Haitian peanut farmers, including the MFK farmers’ network, face a number of constraints and challenges that greatly impact their production and revenue. As part of the MFK training program, farmers have training sessions to learn about the benefits of keeping records of expenses and benefits and compare the way agriculture is managed in Haiti and other countries. The most recent session on these topics took place in late November.
In the training session, the group discussed how Haitian peanut farmers harvest more than two times less on the same amount of land when compared to peanut farmers in other countries-- this is due to productivity and the price of peanuts, which tend to be higher in Haiti. They also explored the findings of several reports from the last decade which claim that a US peanut farmer harvests approximately 1,440 kg in ¼ carreau (equivalent to ¾ of an acre,) farmers in China harvest 1,344 kg, and farmers in Ghana harvest 576 kg, while Haitian farmers only harvest 192 kg for the same amount of land.
Why the large difference? During the lesson, we opened the floor to both the participants in the farmer training and the MFK agronomists to share why they think the gap between US farmers and Haitian is that drastic.
Many of the participants claim that the use of traditional techniques and outdated tools, manual agriculture, and non-motorized mechanical methods are the primary reason. They are so limited manually that they can’t compete with other farmers. Another reason the participants pointed out is that there is no agricultural insurance or loans, and with the type of government that you have in Haiti, they do not subsidize anything for the farmers.
Another group of farmers claims that they do not have good storage capacities as farmers in these other countries do. They also said there is no public research, as MFK is the only organization that has an extension and training services program available in particular areas. As small-scale farmers, they have limited capacity to invest and there is a lack of local regional and national co-op or organizations to represent the interest of the farmers. In 2021, infrastructure remains a major issue and challenge, because farmers are in great difficulty to transport their goods from one place to another, road access is very difficult and they rely entirely on rainfall as irrigation infrastructure is nonexistent.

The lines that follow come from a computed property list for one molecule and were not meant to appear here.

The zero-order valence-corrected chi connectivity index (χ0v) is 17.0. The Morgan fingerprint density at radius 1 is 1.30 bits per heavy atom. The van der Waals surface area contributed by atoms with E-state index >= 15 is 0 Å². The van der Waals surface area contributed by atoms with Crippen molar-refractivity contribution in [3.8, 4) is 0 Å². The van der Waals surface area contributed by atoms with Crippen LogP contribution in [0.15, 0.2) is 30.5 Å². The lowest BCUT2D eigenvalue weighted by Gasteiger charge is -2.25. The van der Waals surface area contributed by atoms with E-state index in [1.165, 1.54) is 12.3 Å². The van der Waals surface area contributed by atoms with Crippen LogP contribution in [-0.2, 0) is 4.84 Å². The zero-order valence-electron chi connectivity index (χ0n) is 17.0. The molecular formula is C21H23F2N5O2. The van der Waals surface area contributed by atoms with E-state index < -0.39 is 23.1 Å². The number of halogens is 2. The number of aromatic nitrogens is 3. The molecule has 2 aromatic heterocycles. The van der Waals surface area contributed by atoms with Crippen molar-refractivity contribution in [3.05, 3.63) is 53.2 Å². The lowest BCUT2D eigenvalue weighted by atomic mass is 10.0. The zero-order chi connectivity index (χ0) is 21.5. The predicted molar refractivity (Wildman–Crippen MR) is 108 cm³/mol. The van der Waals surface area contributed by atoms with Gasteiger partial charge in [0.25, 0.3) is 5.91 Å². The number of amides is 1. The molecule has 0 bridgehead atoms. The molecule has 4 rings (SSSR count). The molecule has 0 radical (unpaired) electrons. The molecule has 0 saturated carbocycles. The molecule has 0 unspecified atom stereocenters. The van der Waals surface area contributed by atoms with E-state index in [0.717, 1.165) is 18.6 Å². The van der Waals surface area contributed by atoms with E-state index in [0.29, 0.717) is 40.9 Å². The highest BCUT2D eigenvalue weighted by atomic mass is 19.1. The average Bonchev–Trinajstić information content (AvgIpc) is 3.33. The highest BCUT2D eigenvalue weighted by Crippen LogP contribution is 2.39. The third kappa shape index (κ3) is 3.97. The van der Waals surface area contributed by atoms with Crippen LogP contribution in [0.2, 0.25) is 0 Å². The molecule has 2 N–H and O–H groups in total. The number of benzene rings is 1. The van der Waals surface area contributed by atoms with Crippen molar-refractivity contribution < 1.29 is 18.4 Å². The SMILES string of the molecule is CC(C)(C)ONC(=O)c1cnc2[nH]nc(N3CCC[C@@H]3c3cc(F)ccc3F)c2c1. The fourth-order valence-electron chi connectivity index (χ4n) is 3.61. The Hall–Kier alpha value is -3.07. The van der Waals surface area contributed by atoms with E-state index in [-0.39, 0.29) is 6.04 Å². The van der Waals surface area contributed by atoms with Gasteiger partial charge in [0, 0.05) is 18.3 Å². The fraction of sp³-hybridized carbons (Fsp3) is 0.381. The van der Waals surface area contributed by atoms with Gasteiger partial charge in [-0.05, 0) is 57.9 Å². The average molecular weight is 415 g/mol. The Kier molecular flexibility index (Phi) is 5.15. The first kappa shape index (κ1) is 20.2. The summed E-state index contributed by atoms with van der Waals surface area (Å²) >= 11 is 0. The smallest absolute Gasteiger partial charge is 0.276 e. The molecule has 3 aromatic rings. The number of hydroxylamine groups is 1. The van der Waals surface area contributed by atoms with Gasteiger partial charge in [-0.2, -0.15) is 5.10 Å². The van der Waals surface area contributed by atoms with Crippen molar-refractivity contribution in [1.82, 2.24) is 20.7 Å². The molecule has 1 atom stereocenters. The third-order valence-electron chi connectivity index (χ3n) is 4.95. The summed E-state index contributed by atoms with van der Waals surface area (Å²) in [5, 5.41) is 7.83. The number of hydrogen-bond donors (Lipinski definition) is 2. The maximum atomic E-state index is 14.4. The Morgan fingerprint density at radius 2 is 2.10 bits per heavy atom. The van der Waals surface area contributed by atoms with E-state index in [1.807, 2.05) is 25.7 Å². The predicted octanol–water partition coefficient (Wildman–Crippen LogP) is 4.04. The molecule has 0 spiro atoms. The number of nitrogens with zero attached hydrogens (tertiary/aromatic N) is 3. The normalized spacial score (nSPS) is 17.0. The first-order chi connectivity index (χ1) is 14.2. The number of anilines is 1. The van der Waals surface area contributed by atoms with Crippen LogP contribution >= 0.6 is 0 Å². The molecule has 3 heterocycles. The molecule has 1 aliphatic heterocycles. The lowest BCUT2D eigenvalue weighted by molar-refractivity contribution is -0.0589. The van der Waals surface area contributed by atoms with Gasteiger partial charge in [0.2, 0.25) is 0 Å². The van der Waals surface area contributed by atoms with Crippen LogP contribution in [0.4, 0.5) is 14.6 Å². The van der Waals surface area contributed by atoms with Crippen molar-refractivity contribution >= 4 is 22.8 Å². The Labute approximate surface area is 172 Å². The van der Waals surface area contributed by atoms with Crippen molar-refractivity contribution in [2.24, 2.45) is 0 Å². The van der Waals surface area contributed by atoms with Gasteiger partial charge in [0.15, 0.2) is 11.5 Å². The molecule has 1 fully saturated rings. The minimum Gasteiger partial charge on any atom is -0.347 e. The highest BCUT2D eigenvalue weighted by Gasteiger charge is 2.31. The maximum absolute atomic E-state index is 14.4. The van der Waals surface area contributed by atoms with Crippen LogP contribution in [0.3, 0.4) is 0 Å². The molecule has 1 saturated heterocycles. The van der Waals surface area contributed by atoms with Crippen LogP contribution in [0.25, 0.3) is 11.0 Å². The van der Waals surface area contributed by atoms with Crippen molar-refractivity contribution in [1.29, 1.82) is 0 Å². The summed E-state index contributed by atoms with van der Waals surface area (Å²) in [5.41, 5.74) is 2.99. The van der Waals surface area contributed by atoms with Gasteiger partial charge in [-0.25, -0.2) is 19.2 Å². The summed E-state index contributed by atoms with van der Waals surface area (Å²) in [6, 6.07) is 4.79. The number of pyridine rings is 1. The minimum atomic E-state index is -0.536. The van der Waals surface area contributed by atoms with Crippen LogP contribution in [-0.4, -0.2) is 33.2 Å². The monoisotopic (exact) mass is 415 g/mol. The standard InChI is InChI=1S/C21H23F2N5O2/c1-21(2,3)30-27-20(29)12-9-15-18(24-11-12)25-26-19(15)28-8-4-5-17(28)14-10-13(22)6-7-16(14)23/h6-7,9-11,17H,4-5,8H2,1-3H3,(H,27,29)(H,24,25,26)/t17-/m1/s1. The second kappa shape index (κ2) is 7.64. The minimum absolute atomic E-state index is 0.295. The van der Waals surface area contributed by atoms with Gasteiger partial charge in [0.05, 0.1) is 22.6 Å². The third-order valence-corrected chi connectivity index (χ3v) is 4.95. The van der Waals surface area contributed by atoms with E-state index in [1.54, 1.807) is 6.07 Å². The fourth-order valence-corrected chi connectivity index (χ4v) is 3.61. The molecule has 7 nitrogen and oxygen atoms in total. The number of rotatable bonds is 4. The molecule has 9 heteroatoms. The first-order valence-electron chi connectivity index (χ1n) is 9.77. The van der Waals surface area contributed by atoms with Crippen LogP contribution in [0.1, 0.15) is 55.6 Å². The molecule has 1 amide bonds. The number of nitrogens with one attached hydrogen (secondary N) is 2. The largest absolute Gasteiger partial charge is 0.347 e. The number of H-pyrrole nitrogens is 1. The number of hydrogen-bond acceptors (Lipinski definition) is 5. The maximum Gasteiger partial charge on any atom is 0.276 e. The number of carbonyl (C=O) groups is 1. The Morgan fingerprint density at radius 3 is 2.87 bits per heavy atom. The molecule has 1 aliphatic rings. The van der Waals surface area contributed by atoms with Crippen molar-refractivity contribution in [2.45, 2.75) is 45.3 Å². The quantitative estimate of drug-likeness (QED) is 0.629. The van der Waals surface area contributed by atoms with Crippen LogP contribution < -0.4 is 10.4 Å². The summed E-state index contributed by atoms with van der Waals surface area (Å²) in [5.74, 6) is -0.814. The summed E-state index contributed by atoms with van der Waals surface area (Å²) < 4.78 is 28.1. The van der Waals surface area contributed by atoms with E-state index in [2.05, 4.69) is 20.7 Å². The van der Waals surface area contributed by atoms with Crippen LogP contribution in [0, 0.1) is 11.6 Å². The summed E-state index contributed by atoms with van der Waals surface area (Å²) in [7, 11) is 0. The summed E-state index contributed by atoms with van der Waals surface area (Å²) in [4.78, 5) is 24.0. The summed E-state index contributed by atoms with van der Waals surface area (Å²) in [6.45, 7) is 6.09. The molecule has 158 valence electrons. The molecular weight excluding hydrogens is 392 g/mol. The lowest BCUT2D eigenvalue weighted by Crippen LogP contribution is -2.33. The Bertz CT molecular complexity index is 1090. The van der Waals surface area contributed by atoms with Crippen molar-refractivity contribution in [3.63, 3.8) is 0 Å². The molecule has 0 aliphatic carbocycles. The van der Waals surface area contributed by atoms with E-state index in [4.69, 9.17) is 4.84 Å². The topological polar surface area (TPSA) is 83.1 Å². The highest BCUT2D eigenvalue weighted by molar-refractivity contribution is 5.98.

The challenges and constraints are numerous and overwhelming. MFK Agriculture department has been working with these farmers for over 15 years now to overcome these challenges and does not plan to stop anytime soon. Beyond the challenges, there are many opportunities that peanut farmers can benefit from. It’s clear that the domestic demand for peanuts exceeds the current supply, giving the farmers the ability to quickly sell their products due to the demand being high and the nutritional value of peanuts as a product. The sector has plenty of room to grow and to create jobs. With reliable quality control techniques, there is hope that one day they might be able to export Haitian peanuts to other countries throughout the world.